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England have allowed in 14 tries in two games of Test standard rugby, with six of those tries being scored by the opposition’s wings. At first glance one would assume that Jonny May would be responsible for the defensive lapse on the wing, but that was not the case. May was fantastic with and without the ball against the Boks. He completed all seven of his tackles, scored an immaculate individual try and threw some wonderful inside passes.
Mike Brown missed three from nine, the most missed tackles in the back-line. Much was made pre-game about Brown’s move to the wing. Many were concerned about his pace and ability to finish. But pace isn’t just required for wings to finish tries, it’s also vital in stopping them.
Ireland missed Ringrose
It has been a long time since Ireland attracted criticism of any note. With the perfect blend of heavy, direct carries in the forwards, the best kicking game in world rugby and creativity in the midfield, their performances over the past 18 months have only been bested by the All Blacks. But that was not the case against the Wallabies.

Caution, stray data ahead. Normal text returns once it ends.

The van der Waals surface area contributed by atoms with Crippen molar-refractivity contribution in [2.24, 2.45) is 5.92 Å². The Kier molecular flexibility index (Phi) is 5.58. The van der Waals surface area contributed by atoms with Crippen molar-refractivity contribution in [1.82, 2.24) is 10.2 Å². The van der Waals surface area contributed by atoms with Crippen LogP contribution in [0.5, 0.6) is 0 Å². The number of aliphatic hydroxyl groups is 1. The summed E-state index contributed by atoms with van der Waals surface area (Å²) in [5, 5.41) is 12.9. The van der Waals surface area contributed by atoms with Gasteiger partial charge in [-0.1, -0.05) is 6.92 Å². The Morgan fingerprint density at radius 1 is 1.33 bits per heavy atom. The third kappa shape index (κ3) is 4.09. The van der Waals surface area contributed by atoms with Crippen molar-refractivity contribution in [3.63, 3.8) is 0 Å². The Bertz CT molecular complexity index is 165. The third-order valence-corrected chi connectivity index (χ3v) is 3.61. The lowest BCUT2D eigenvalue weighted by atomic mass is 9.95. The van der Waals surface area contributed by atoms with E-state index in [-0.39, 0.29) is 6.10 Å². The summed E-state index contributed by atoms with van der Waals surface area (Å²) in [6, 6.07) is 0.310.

Pre-match, the attention focused on Jonathan Sexton and Tadgh Furlong starting on the bench, but it was the absence of Garry Ringrose that was most evident. Without a genuine 13, Ireland’s back-line wit was reduced to that of a Mrs Browns’ Boys script. With Bundee Aki and Rob Henshaw in midfield, Ireland struggled to get outside the Wallabies’ blitz defence.
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Neither would list passing as their primary skill, especially the ability to flick passes from the 13 channel out to the wing or full-back – a skill that separates proper outside-centres from the rest. With the Wallabies certain that Ireland couldn’t pass over the blitz, or step around it, they flooded the midfield and reduced Ireland’s ability to use either wings – despite this, Jacob Stockdale still had a fine game. Ringrose would solve all the problems above, hopefully he will start next week.